So the only known descendants today for Henry (Heinrich) Weiss and Margaretha Maria (Mary) Fried are through the line of my great-great grandmother Margaret (Margarthe) Weiss Nutick. Which means my DNA matches are all closer relations or I have to go further back to prior generations.

My great-grandmother Alice Elizabeth Nutick Armstrong with all of her children. My grandfather is on the far left in the back.

References:

  1. Barbelroth in der Pfalz. 100% Pfalz • Barbelroth in der Pfalz (100prozent-pfalz.de)
  2. Kapellen-Drusweiler in der Pfalz. Kapellen-Drusweiler in der Pfalz | www.pfalz-info.com
  3. What Is White In German (questionfun.com
  4. Kayser (surname) – Wikipedia
  5. Hoffman – Wikipedia
  6. Ohl Coat of Arms / Ohl Family Crest (4crests.com)
  7. Surname Database: Weinmann Last Name Origin (surnamedb.com)
  8. Scherer Name Meaning & Scherer Family History at Ancestry.com®
  9. Grosshans Name Meaning & Grosshans Family History at Ancestry.com®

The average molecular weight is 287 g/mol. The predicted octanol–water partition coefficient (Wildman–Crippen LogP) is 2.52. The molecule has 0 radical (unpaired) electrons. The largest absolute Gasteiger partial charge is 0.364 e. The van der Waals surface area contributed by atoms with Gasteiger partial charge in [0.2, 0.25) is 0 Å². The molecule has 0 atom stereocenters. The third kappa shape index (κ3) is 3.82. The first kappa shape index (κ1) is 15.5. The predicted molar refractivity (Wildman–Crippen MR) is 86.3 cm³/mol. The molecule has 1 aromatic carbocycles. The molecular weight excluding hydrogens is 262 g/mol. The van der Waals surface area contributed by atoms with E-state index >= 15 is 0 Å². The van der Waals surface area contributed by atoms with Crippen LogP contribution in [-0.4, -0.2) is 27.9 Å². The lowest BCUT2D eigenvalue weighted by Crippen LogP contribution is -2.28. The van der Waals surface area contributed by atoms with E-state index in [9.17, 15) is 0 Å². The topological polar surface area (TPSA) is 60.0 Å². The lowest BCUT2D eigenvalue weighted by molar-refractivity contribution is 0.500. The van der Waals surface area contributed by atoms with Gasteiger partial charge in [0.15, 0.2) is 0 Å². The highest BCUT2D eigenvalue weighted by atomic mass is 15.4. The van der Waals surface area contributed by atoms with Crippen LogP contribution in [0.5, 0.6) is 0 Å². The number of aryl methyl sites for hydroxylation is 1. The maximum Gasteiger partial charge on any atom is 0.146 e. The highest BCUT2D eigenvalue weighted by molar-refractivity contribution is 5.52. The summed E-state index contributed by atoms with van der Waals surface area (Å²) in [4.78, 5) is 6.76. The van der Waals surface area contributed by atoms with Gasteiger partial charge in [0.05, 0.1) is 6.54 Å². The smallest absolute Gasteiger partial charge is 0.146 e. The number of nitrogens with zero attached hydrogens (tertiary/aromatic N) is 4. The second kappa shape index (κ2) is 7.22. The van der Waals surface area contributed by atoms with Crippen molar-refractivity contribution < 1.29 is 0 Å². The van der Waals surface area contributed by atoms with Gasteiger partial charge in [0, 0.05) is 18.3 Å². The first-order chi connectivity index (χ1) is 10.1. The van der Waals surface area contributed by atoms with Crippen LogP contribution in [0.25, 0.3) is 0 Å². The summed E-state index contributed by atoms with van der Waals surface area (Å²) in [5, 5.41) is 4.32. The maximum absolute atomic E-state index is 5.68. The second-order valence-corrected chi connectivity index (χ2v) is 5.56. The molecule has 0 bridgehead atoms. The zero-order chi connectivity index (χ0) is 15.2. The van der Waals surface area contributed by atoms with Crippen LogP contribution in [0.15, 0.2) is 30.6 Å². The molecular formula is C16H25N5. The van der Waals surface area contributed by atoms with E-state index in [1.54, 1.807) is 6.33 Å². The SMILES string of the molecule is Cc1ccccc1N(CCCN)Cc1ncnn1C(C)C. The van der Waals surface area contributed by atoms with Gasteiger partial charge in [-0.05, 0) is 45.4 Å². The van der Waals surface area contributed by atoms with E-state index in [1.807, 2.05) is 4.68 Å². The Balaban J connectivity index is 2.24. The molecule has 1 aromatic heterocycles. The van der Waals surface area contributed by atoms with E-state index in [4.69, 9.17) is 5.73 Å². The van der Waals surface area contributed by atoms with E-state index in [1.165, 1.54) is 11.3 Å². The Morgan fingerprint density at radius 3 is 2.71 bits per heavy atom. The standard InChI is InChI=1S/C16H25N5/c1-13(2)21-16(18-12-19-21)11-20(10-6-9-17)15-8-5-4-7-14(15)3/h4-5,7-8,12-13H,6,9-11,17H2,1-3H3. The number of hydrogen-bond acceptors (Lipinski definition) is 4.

10. Lebeau Name Meaning & Lebeau Family History at Ancestry.com®
  11. Foerster Name Meaning, Family History, Family Crest & Coats of Arms, German (houseofnames.com)
  12. Sartor surname meaning – Ancestry.com
  13. Barth surname meaning – Ancestry.com
  14. Acker surname meaning – Ancestry.com
  15. Gleich surname meaning – 4crests.com

If you use any information from my blog posts as a reference or source, please give credit and provide a link back to my work that you are referencing. Unless otherwise noted, my work is © Anna A. Kasper 2011-2022. All rights reserved. Thank you.

About Anna Kasper, ACDP

I am an avid Genealogist. I am currently a student at Phillips Theological Seminary (one of the few Catholics!). I am an ACDP - Associate of the Congregation of Divine Providence (Sisters of Divine Providence of Texas). If you are unfamiliar with what a Religious Associate (also called an Affiliate, Consociate, Oblate, Companion) is exactly, visit my about me page for more information. In community college, I majored in American Sign Language/Deaf Studies, and Interdisciplinary Studies when at university.
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5 Responses to My Weiss, Fried, Propheter, and Related Ancestors from Klingenmünster, Germany